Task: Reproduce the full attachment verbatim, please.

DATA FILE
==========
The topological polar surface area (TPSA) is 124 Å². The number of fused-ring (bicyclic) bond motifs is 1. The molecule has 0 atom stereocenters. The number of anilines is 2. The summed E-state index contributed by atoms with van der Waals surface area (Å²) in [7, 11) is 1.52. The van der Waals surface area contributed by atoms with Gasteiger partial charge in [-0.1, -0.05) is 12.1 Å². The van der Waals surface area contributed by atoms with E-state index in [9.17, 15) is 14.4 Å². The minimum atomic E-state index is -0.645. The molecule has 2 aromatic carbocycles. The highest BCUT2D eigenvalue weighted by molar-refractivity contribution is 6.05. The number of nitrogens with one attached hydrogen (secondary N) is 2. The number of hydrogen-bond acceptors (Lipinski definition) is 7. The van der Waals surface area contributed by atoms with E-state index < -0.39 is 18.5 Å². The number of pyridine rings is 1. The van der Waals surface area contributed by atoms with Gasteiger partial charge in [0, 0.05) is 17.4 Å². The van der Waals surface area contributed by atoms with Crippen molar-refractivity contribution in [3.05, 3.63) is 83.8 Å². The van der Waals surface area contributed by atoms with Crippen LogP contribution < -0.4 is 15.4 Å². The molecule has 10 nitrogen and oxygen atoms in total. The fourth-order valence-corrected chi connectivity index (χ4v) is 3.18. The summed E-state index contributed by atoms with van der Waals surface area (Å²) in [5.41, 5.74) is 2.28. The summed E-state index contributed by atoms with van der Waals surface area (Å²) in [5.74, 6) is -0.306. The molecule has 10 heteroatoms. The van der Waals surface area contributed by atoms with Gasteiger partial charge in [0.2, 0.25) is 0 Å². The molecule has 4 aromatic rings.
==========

The topological polar surface area (TPSA) is 124 Å². The number of fused-ring (bicyclic) bond motifs is 1. The molecule has 0 atom stereocenters. The number of anilines is 2. The summed E-state index contributed by atoms with van der Waals surface area (Å²) in [7, 11) is 1.52. The van der Waals surface area contributed by atoms with Gasteiger partial charge in [-0.1, -0.05) is 12.1 Å². The van der Waals surface area contributed by atoms with E-state index in [9.17, 15) is 14.4 Å². The minimum atomic E-state index is -0.645. The molecule has 2 aromatic carbocycles. The highest BCUT2D eigenvalue weighted by molar-refractivity contribution is 6.05. The number of nitrogens with one attached hydrogen (secondary N) is 2. The number of hydrogen-bond acceptors (Lipinski definition) is 7. The van der Waals surface area contributed by atoms with E-state index < -0.39 is 18.5 Å². The number of pyridine rings is 1. The van der Waals surface area contributed by atoms with Gasteiger partial charge in [0, 0.05) is 17.4 Å². The van der Waals surface area contributed by atoms with Crippen molar-refractivity contribution in [3.05, 3.63) is 83.8 Å². The van der Waals surface area contributed by atoms with Crippen LogP contribution < -0.4 is 15.4 Å². The molecule has 10 nitrogen and oxygen atoms in total. The fourth-order valence-corrected chi connectivity index (χ4v) is 3.18. The summed E-state index contributed by atoms with van der Waals surface area (Å²) in [5.41, 5.74) is 2.28. The summed E-state index contributed by atoms with van der Waals surface area (Å²) in [5.74, 6) is -0.306. The molecule has 10 heteroatoms. The van der Waals surface area contributed by atoms with Gasteiger partial charge in [0.2, 0.25) is 0 Å². The molecule has 4 aromatic rings.